As far as big-budget summer popcorn flicks go, INDEPENDENCE DAY: RESURGENCE was the best of the lot this year. RESURGENCE is a rare sequel that builds upon its predecessor and actually makes the first film a better movie expanding on the characters and their motivations. The set design recalls the coolest ‘80s space toys you had when you were a kid and plenty of stuff gets blowed up real good. INDEPENDENCE DAY: RESURGENCE attempts at creating a new band of heroes that don’t have 50 years of exposition in their corner like most superhero epics do.It’s action packed and features plenty of misplaced Roland Emmerich humor and quips. Like THE NICE GUYS, RESURGENCE is a welcome return to ‘90s style action pacing and also features one of the most deftly handled gay romances audiences are bond to see this year or any year, especially in a mindless sci-fi epic. RESURGENCE is a modern day Saturday afternoon serial, patterned after the nostalgia of STAR WARS. The INDEPENDENCE DAY sequel is by no means perfect: it suffers from a severe lack of Will Smith’s charisma and doesn’t feature many surprises. However it is no better or worse—or no more smart or dumb—than any superhero film that has been unleashed in the past decade or so. I imagine most people who put it on their worst of the year list haven’t event watched it and are simply subscribing to a group think mentality. To quote Roger Ebert’s 1995 review of CONGO, “False sophisticates will scorn it. Real sophisticates will relish it.”

This summer also so the release of the much anticipated—or dreaded—GHOSTBUSTERS reboot that caught the ire of plenty of people for assorted reasons. The film came out, it did moderately well, and nobody got hurt. People struggled to say they loved it, and the charm of Leslie Jones and Melissa McCarthy—and a special effects packed third act—made if difficult to hate. For better or worse, it simply became a forgettable, C+ comedy that may get a second life on cable. It’s unfortunate that a nostalgia fueled reboot based on what became a Saturday morning cartoon show (I’m convinced most people my age actually have fonder memories of the series and toys than the films themselves) became the most talked about movie of the year. This is generation infantilism. Of course, the new movie didn’t answer my one question: if all the Ghostbusters can be women, how come, still, only one of them can be black?

In August I had the pleasure of attending the Bruce Campbell Horror Film Festival where I saw an early screening of Jackson Stewart’s noteworthy feature directorial debut BEYOND THE GATES, an oddly affecting pastiche of PHANTASM, THE GATE, and the NIGHTMARE VCR game. The real standout of the festival was Billy O’Brien’s I AM NOT A SERIAL KILLER. Reminicisent of George Romero’s MARTIN, SERIAL KILLER features Max Records as John Wayne Cleaver, a diagnosed sociopath who’s afraid that it is his destiny to become a mass murderer. When his Minneapolis town falls under the specter of a series of unsolved murders, Cleaver goes on a quest to find the identity of the killer, which leads him on a very strange trip. While a compelling story, SERIAL KILLER is a masterwork of aesthetics. Shot on 16mm, the film has terrific warmth that plays against the chilly midwestern backdrop that never falls into cheap, throwback territory as the film feels like it is out of time. THE LOVE WITCH similarly is a triumph of aesthetics feeling like a lost film from the SOMETHING WEIRD vault. The film combines hard lighting, spot-on early ‘70s set design with a smart, feminist bent. Samantha Robinson is a vision as the titular character, perpetually clad in boots and stockings, appealing to the fetishist in us all. While a touch long at two-hours, THE LOVE WITCH, creates a wonderful world that fans of a very particular style of trash cinema will want to live in forever. The film is also ridiculously sexy, which some film goers seem to be afraid of.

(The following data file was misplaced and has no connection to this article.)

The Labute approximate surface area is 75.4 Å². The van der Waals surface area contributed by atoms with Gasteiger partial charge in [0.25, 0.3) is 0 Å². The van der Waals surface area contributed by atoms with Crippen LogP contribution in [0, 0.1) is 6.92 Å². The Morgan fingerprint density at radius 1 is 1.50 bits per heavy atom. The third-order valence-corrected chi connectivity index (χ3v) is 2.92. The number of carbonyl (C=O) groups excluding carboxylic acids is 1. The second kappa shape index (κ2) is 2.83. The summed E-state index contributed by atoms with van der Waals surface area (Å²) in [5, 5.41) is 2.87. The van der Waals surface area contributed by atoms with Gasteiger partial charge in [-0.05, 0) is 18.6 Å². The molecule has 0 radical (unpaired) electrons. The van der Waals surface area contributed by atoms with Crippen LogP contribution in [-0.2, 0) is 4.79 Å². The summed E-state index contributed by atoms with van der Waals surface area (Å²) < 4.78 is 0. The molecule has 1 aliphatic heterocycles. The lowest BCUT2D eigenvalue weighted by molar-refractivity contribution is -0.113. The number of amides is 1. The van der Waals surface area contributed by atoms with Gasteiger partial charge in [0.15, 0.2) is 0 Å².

While THE LOVE WITCH was a hit on the festival circuit, somehow it did not make to 2016’s FANTASTIC FEST. The Austin film festival continued its tradition of providing attendees a mixture of horror, sci-fi, foreign, comedy, as well as the just plain weird. Stand outs at the fest were a rerelease of 1971’s THE ZODIAC KILLER from the aforementioned SOMETHING WEIRD, the Michael Mann influenced Korean crime epic AGE OF SHADOWS, THE VOID, featuring a more serious take from the part of the ASTRON 6 collective, the shot on video JUNGLE TRAP, the oddball (but could be a left-field Hollywood hit) COLOSSAL, and the long-awaited PHANTASM: RAVAGER. RAVAGER appeared to disappoint many fans of the PHANTASM series looking for an epic ending to the Pearson saga. The film swings for the fences in the special effects department and at times falters due to a low budget. There was a lot of weight on first time director David Hartman and he handles the film with grace. It’s weird, slightly confusing, and a little anti-climatic but loaded with charm and a terrific family of actors and actresses…sounds like a PHANTASM movie to me.

The overall favorite at this year’s FANTASTIC FEST was Park Chan-wook’s THE HANDMAIDEN, a sleazy tale of forbidden love, grifting, and lots and lots of leather gloves. It’s also remarkably funny. The film is a beautifully shot pastiche of overwrought, Merchant-Ivory period romance and Jess Franco style sleaze but at the same time, wholly original.